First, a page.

Interviews can take many forms; some are structured, some are formal and others feel like a relaxed chat. The feel and structure is often dependent upon the character of the interviewer and also the culture and size of the organisation.
Regardless of the company and the role in question, it’s worthwhile preparing for the following 10 questions as a number of them will come up in each of the interviews you attend.
1. Tell me about yourself
(The interviewer wants to hear you speak)
This is one of the most often asked questions in interviews and is usually asked as an ice breaker and to test your ability to think on your feet. Your answer should be concise, lively, and upbeat and should include who you are, your career to date, your qualifications, your skills and your career aspirations. Make sure you keep your answer to a maximum of 5 minutes and no more, don’t take this as an opportunity to give your life story! Limit is to work related items unless otherwise instructed.
2.What are your main achievements to date?
(The interviewer wants to know if you are an achiever)
This is almost always asked and for this reason it is advisable that you have a few examples to hand. Choose a recent achievement and answer in a three stage process. The goal, how you achieved the goal and what the outcomes were. If discussing a work achievement, try and quantify the achievement in terms of cost savings made, efficiencies improved, scrap reduction made etc.
3. Give me an example of a challenging situation you have faced and how you overcame it?
(The interviewer wants to know if your definition of difficult and theirs are the same and what process you use to analyse and overcome problems.)
Discuss a work based situation and describe the challenges. Talk about how you analysed the situation and how you came to a decision on how you should act. Talk about what you did and what the outcomes were. It is also worth mentioning points of learning you took from this situation and how you could use the knowledge gained in the future.
4. What is your greatest strength?
(The interviewer wants a direct answer to explain what you are good at and how this will add value to the organisation.)
This question will be most certainly be asked and therefore you must be prepared for it. It is a good idea to have three or four strengths in mind, which could include things such as technical competency, leadership skills, attention to detail, resilience or ability to learn. Expand on each of your answers and give examples of where you have demonstrated these strengths and importantly what benefits they have brought. Other thing such as problem solving skills, ability to work under pressure and positive attitude all go down well.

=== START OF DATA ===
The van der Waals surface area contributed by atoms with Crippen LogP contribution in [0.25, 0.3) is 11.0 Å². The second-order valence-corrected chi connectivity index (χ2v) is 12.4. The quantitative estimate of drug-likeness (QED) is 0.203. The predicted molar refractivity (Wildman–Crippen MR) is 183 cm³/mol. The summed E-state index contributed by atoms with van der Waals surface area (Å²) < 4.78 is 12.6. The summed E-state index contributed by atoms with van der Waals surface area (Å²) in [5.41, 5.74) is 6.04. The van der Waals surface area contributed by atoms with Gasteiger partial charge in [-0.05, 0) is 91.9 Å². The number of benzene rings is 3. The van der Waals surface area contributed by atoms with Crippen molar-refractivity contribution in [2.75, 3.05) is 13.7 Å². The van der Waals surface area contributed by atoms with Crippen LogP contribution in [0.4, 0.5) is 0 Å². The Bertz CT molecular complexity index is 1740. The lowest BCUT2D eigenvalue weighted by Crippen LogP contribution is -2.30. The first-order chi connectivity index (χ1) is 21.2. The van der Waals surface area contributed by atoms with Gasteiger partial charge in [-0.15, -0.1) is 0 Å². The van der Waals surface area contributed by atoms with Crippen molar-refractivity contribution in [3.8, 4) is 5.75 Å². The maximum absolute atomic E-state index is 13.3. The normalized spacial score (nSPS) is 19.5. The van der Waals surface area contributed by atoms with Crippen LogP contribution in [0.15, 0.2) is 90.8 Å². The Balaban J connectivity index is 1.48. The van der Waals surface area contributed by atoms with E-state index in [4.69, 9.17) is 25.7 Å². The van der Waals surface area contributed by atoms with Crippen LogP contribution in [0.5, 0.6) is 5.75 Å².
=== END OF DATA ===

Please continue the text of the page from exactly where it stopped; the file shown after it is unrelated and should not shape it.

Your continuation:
5. What are your main weaknesses?
(The interviewer wants to know how you perceive yourself and how self-aware you are)
This is another classic question and one you must be ready for. Everyone has a weakness, so don’t suggest you haven’t any! When choosing a weakness to highlight, consider using professional weaknesses such as lack of experience in a given area, at the same time highlighting your desire to close these gaps and your enthusiasm to learn. You may also want to discuss a personal weakness such as being impatient, but highlight what you are doing about it right now and how you have improved in this area by your continued focus. Understand that this is an opportunity to turn a weakness into strength. i.e. “I am very focussed on my attention to detail, everything has to be perfect”
6. What motivates you?
These things are very individual and will be specific to each person. Good examples would be a challenge, achievement, job satisfaction, progression, autonomy. The answer to this one is definitely not money!
7. What do you know about this company?
(The interviewer wants to gauge how much research you have done, thus demonstrating your level of interest)
Demonstrate an understanding of the company and its product range. Attending an interview without checking the company’s website beforehand could spell disaster! Talk about the research you done and highlight positives that you have found out about the company. Being more prepared than other candidates will make you stand out from the crowd.
8. What is your reason for leaving your current employer?
(The interviewer wants to understand your motives for looking for a new position.)
Stay positive regardless of the situation. Speak about what you are looking for in your next career move and why you aren’t receiving these things at your present company. For example, how you are unable to achieve the level of responsibility you are looking for, how you might be looking for a change of environment/culture. Do not use this as an opportunity to put your present employer down! Speaking badly about a previous employer never goes down well. If there are issues/ challenges at your present company then remain professional and take the emotion out of the answer.
9. Why do you want to work for this company?
In this instance sincerity is important. Give two or three key reasons such as how the job would allow you to move towards achieving your career goals, the positive culture that exists within the business, the content of the role etc.
10. Do you have any questions for me?
This one will always be asked so make sure you have a few questions in mind. If it is a first stage interview and this question is asked, it is best not to bring up things such as holidays, salary, working hours etc first of all. Try to ask “bigger picture” questions such as “What is the companies approach to training and development? What are the longer term business goals?”
Good luck with the interview and remember you cannot be too prepared!
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